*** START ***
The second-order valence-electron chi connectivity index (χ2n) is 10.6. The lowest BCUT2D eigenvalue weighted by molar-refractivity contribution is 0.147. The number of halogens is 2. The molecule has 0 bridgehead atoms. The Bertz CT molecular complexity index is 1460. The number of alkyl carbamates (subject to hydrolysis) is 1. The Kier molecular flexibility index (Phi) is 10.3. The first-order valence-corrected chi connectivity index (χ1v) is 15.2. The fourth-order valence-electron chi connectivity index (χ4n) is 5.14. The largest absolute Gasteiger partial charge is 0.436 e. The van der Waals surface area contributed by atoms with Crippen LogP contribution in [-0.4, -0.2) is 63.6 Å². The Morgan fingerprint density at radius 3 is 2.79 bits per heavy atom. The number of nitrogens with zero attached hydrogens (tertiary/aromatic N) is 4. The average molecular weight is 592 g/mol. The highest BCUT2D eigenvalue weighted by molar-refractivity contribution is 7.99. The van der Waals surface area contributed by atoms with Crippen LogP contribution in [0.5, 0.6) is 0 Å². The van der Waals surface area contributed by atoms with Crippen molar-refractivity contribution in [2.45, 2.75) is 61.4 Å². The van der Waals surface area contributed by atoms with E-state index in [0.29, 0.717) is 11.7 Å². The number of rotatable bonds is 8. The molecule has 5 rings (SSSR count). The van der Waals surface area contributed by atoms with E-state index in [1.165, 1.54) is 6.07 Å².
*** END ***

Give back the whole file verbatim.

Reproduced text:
The second-order valence-electron chi connectivity index (χ2n) is 10.6. The lowest BCUT2D eigenvalue weighted by molar-refractivity contribution is 0.147. The number of halogens is 2. The molecule has 0 bridgehead atoms. The Bertz CT molecular complexity index is 1460. The number of alkyl carbamates (subject to hydrolysis) is 1. The Kier molecular flexibility index (Phi) is 10.3. The first-order valence-corrected chi connectivity index (χ1v) is 15.2. The fourth-order valence-electron chi connectivity index (χ4n) is 5.14. The largest absolute Gasteiger partial charge is 0.436 e. The van der Waals surface area contributed by atoms with Crippen LogP contribution in [-0.4, -0.2) is 63.6 Å². The Morgan fingerprint density at radius 3 is 2.79 bits per heavy atom. The number of nitrogens with zero attached hydrogens (tertiary/aromatic N) is 4. The average molecular weight is 592 g/mol. The highest BCUT2D eigenvalue weighted by molar-refractivity contribution is 7.99. The van der Waals surface area contributed by atoms with Crippen LogP contribution in [0.5, 0.6) is 0 Å². The van der Waals surface area contributed by atoms with Crippen molar-refractivity contribution in [2.45, 2.75) is 61.4 Å². The van der Waals surface area contributed by atoms with E-state index in [0.29, 0.717) is 11.7 Å². The number of rotatable bonds is 8. The molecule has 5 rings (SSSR count). The van der Waals surface area contributed by atoms with E-state index in [1.165, 1.54) is 6.07 Å².